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What Are the Different Types of Geolocation Marketing?

What Are the Different Types of Geolocation Marketing?

When sales bottlenecks occur, possible reactions among marketers and sellers include overhauling their entire strategy or upgrading their customer relationship management (CRM) platform to the latest one. These are not the only ways to streamline a sales pipeline, in any case. Several things factor in, from pitch decks to store layouts. Another approach is geolocation, which could play a massive role in improving an organization’s sales performance.

With a cohesive geolocation marketing plan in place, professionals can study a specified location and its inhabitants at a more granular level to create personalized campaigns. Geolocation-fueled marketing also enables professionals to deliver just-in-time sales via clever pushes to finally convert a lead.

There are three main types of geolocation marketing, the first of which, geotargeting, is empowered by users’ IP addresses that can be tracked via an IP Geolocation API to improve current business strategies.


Geotargeting refers to the practice of serving ads or content to relevant consumers based on their location. The criteria for geotargeting users in a specific location varies, but most use IP addresses to define the scope of a campaign.

A classic example of geotargeting is using a local pay-per-click (PPC) ad on either social media or search engines. When users look up “pet store near me” on their browser, for example, the top results would be ads and local listings optimized for that search term.

The idea is to optimize campaign assets for the area in which a company operates. If your business only sells pet food within San Francisco, then it doesn’t help to show your ads to users on the East Coast.

But how can you attract relevant buyers only? Behind the scenes, digital marketers can configure geotargeting for their ads. One way is to pin a location from an ad platform’s integrated mapping service. Another is by using a device’s IP address, as this corresponds to a particular country, state, or city. With this approach, marketers can narrow down on their prospects based on where they’re accessing certain content.

Geotargeting goes hand in hand with localization techniques, which involves different website layouts or language versions per region. Hertz, Nescafe, McDonald’s, the World Wildlife Fund (WWF), and Nike are just some of the brands that use this technique. To see the strategy in action, visit these brands’ sites and then look for your country/region and language preferences.

IP Geolocation API is an excellent addition to any marketer’s toolkit as it sources data from a comprehensive database. It covers most IP addresses in use, enabling marketers to learn more thoroughly about their audiences and spot emerging trends.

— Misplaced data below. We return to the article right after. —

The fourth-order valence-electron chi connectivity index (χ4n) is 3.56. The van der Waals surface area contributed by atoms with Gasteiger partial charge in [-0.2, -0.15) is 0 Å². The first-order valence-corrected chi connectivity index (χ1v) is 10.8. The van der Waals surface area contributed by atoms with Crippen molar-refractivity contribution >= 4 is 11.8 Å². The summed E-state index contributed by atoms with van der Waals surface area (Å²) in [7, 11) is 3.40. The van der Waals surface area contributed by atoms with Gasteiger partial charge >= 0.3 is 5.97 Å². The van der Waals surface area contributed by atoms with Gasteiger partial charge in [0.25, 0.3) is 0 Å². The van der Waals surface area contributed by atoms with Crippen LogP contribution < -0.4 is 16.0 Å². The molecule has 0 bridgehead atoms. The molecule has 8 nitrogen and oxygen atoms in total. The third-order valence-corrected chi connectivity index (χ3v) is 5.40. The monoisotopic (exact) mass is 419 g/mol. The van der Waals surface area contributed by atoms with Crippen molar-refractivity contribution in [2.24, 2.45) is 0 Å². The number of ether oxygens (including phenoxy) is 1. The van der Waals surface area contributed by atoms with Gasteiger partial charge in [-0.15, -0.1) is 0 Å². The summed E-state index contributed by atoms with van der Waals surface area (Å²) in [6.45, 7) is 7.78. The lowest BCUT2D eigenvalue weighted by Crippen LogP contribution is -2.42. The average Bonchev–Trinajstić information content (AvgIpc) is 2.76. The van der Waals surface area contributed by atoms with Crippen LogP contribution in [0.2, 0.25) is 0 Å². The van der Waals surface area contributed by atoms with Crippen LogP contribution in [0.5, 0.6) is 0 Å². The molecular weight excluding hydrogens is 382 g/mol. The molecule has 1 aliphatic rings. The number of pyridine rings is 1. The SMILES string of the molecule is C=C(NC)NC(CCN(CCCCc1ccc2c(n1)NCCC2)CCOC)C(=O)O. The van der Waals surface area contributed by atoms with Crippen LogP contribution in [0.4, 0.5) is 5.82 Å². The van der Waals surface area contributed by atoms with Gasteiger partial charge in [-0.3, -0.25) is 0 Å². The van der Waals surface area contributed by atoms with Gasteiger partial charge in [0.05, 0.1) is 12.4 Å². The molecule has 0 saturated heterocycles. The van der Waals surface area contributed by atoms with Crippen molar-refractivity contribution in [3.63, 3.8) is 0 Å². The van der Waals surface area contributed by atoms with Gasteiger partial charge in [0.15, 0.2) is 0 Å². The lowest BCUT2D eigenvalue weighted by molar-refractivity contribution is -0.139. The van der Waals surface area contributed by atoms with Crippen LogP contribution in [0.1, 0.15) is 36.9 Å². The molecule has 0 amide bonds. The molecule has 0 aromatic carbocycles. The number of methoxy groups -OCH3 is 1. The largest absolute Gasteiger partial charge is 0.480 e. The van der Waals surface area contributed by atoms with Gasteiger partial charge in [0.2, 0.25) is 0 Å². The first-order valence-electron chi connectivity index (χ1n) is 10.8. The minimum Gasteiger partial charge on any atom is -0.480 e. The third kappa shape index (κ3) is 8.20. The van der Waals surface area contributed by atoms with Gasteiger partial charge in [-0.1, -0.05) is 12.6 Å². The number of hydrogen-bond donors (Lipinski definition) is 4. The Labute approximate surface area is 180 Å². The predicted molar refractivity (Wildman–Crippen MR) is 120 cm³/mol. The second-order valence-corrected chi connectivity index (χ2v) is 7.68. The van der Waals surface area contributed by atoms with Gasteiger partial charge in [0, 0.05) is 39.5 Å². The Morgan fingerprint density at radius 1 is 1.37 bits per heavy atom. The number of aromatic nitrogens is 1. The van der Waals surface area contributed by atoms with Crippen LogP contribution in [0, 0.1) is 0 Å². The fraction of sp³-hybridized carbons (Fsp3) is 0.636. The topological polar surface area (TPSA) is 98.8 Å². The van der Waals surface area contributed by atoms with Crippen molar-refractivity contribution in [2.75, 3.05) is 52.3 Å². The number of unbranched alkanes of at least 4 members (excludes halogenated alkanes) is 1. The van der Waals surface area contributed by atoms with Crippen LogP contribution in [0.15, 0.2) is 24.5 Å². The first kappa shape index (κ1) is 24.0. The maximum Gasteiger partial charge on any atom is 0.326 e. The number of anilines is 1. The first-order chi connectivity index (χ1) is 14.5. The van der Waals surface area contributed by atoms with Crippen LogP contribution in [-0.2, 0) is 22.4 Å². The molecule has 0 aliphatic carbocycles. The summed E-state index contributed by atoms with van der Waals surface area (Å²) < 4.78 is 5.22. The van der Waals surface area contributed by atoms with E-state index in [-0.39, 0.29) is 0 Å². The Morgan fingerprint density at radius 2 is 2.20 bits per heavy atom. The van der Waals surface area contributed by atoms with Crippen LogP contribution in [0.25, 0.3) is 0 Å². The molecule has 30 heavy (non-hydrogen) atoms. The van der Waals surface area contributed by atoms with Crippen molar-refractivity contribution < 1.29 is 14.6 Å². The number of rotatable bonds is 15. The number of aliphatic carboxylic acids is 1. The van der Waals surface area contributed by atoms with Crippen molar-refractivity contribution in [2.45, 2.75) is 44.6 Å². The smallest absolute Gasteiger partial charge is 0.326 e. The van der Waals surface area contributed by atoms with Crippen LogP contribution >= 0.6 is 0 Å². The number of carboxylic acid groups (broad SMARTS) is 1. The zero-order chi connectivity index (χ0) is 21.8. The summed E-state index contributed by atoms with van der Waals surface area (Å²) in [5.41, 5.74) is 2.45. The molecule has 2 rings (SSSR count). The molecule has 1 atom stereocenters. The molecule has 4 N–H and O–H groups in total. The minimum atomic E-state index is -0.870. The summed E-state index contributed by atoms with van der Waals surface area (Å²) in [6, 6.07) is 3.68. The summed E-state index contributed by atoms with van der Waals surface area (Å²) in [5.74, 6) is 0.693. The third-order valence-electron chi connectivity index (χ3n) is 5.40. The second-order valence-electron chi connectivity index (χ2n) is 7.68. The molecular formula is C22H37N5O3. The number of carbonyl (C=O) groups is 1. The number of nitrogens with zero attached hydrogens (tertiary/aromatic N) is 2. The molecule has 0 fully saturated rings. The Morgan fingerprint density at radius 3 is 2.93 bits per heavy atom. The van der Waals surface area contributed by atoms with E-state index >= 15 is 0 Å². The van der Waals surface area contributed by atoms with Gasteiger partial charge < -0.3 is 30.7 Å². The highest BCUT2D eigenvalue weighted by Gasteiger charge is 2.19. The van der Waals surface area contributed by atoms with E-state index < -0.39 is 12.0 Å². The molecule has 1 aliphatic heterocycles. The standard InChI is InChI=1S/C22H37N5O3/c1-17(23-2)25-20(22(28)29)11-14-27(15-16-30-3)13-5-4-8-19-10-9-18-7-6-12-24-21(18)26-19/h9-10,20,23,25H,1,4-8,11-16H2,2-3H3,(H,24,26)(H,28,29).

Beacons refer to the protocol and hardware transmitters used to send and receive low-level Bluetooth signals. Beacon sensors are set up around a store premise or, at times, even farther away from the actual establishment. When customers move into a beacon’s range, it sends them a notification (also known as a “broadcast”) for a sale or promotion, perhaps.

The concept behind beacon marketing is akin to casting a net around a location to lure customers. However, beacons cannot discern between a prized catch and an average one. That’s because beacons cannot discern one individual from another. They’re only designed to scan an area for beacon-enabled devices. Moreover, shoppers have to allow their app or device to receive alerts from nearby beacons. Beacons will stop sending personalized communications to customers once they’re out of range.

Beacons are especially popular among retail stores. Macy’s, Target, Neiman Marcus, and Barney’s New York are among the technology’s early adopters. These retailers use beacons to promote anything from engaging mobile content to in-store holiday events.


Geofencing is a location-based marketing tactic that uses Global Positioning System (GPS), radio frequency identification (RFID), Wi-Fi, and cellular data to define a geographic target market. As the name suggests, it sets up virtual fences around a business’s premises or a city that is activated by signals from devices.

Geofences work the same way as beacons do. They can tell businesses if its prospective customers are nearby. They trigger a response when customers enter and leave a space bound by a virtual fence. Such responses can come in the form of in-app alerts, text messages, discount coupons, or even emails. Unlike beacons, however, no specialized hardware is required to activate geofences — just plain old software, with little or no coding involved.

Geofencing is prevalent in the transportation and supermarket industries. A commonly cited success story is that of Wholefoods, which set up geofences in competing stores. It used geofences to refine its target market by matching them with the right ads and offers.

Sales bottlenecks can be frustrating for any marketing professional. The good news is that various types of geolocation marketing can help marketers hone their sub-performing campaigns.

Geotargeting, among these, can pinpoint customer groups according to the location so that they can design better experiences for them and increase conversions with the right IP intelligence tool such as IP Geolocation API.

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